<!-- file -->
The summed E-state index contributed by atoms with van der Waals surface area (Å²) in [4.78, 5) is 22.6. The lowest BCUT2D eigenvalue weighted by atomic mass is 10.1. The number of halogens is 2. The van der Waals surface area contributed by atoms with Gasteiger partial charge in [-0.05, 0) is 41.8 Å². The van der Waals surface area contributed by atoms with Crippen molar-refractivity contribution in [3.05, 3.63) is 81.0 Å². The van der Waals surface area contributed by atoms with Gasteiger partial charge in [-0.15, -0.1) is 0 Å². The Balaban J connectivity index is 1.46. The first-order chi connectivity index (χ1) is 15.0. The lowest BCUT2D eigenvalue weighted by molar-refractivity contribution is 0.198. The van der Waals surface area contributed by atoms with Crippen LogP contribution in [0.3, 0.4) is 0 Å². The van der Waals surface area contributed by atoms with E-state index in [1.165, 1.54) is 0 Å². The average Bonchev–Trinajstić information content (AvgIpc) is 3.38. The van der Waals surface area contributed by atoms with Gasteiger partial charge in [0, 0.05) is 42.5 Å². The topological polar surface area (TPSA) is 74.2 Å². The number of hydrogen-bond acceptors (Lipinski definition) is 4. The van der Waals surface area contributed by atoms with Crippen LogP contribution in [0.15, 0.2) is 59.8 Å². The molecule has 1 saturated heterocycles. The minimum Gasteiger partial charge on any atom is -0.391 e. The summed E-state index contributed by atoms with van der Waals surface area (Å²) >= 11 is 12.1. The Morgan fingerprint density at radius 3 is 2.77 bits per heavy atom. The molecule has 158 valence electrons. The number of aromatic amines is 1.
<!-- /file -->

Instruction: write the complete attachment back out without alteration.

The summed E-state index contributed by atoms with van der Waals surface area (Å²) in [4.78, 5) is 22.6. The lowest BCUT2D eigenvalue weighted by atomic mass is 10.1. The number of halogens is 2. The van der Waals surface area contributed by atoms with Gasteiger partial charge in [-0.05, 0) is 41.8 Å². The van der Waals surface area contributed by atoms with Crippen molar-refractivity contribution in [3.05, 3.63) is 81.0 Å². The van der Waals surface area contributed by atoms with Gasteiger partial charge in [-0.15, -0.1) is 0 Å². The Balaban J connectivity index is 1.46. The first-order chi connectivity index (χ1) is 15.0. The lowest BCUT2D eigenvalue weighted by molar-refractivity contribution is 0.198. The van der Waals surface area contributed by atoms with Crippen LogP contribution in [0.3, 0.4) is 0 Å². The van der Waals surface area contributed by atoms with E-state index in [1.165, 1.54) is 0 Å². The average Bonchev–Trinajstić information content (AvgIpc) is 3.38. The van der Waals surface area contributed by atoms with Gasteiger partial charge in [0, 0.05) is 42.5 Å². The topological polar surface area (TPSA) is 74.2 Å². The number of hydrogen-bond acceptors (Lipinski definition) is 4. The van der Waals surface area contributed by atoms with Crippen LogP contribution in [0.15, 0.2) is 59.8 Å². The molecule has 1 saturated heterocycles. The minimum Gasteiger partial charge on any atom is -0.391 e. The summed E-state index contributed by atoms with van der Waals surface area (Å²) >= 11 is 12.1. The Morgan fingerprint density at radius 3 is 2.77 bits per heavy atom. The molecule has 158 valence electrons. The number of aromatic amines is 1.